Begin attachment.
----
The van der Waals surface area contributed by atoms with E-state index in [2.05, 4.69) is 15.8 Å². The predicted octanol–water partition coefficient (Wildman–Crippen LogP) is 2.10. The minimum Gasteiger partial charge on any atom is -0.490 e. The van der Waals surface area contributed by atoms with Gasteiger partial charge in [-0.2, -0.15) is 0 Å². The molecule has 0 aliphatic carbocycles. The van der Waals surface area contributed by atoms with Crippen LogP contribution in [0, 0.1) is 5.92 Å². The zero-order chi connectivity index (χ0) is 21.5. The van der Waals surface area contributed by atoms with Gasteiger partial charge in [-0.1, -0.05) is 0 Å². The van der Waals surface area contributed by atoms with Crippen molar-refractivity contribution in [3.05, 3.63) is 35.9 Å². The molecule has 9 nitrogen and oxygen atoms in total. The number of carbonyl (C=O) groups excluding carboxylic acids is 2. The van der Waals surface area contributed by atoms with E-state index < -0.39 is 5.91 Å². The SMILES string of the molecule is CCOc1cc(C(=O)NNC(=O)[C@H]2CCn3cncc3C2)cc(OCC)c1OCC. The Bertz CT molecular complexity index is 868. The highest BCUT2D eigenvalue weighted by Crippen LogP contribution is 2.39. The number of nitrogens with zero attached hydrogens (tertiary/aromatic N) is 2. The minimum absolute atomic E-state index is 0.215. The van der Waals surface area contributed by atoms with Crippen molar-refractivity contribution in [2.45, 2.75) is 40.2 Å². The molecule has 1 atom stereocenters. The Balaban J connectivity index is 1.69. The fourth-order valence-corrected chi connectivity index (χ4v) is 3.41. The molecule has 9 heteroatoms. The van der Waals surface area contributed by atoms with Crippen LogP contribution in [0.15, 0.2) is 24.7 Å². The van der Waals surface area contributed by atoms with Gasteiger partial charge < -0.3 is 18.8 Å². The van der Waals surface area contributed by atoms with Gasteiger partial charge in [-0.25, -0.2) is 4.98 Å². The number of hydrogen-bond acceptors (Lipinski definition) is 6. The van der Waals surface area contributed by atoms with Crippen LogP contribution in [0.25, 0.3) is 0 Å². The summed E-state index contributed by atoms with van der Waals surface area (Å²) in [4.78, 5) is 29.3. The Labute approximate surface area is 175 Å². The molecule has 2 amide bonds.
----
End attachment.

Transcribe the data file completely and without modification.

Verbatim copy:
The van der Waals surface area contributed by atoms with E-state index in [2.05, 4.69) is 15.8 Å². The predicted octanol–water partition coefficient (Wildman–Crippen LogP) is 2.10. The minimum Gasteiger partial charge on any atom is -0.490 e. The van der Waals surface area contributed by atoms with Gasteiger partial charge in [-0.2, -0.15) is 0 Å². The molecule has 0 aliphatic carbocycles. The van der Waals surface area contributed by atoms with Crippen LogP contribution in [0, 0.1) is 5.92 Å². The zero-order chi connectivity index (χ0) is 21.5. The van der Waals surface area contributed by atoms with Gasteiger partial charge in [-0.1, -0.05) is 0 Å². The van der Waals surface area contributed by atoms with Crippen molar-refractivity contribution in [3.05, 3.63) is 35.9 Å². The molecule has 9 nitrogen and oxygen atoms in total. The number of carbonyl (C=O) groups excluding carboxylic acids is 2. The van der Waals surface area contributed by atoms with E-state index < -0.39 is 5.91 Å². The SMILES string of the molecule is CCOc1cc(C(=O)NNC(=O)[C@H]2CCn3cncc3C2)cc(OCC)c1OCC. The Bertz CT molecular complexity index is 868. The highest BCUT2D eigenvalue weighted by Crippen LogP contribution is 2.39. The number of nitrogens with zero attached hydrogens (tertiary/aromatic N) is 2. The minimum absolute atomic E-state index is 0.215. The van der Waals surface area contributed by atoms with Crippen molar-refractivity contribution in [2.45, 2.75) is 40.2 Å². The molecule has 1 atom stereocenters. The Balaban J connectivity index is 1.69. The fourth-order valence-corrected chi connectivity index (χ4v) is 3.41. The molecule has 9 heteroatoms. The van der Waals surface area contributed by atoms with Crippen LogP contribution in [0.15, 0.2) is 24.7 Å². The van der Waals surface area contributed by atoms with Gasteiger partial charge < -0.3 is 18.8 Å². The van der Waals surface area contributed by atoms with Gasteiger partial charge in [-0.25, -0.2) is 4.98 Å². The number of hydrogen-bond acceptors (Lipinski definition) is 6. The van der Waals surface area contributed by atoms with Crippen LogP contribution in [0.25, 0.3) is 0 Å². The summed E-state index contributed by atoms with van der Waals surface area (Å²) in [4.78, 5) is 29.3. The Labute approximate surface area is 175 Å². The molecule has 2 amide bonds.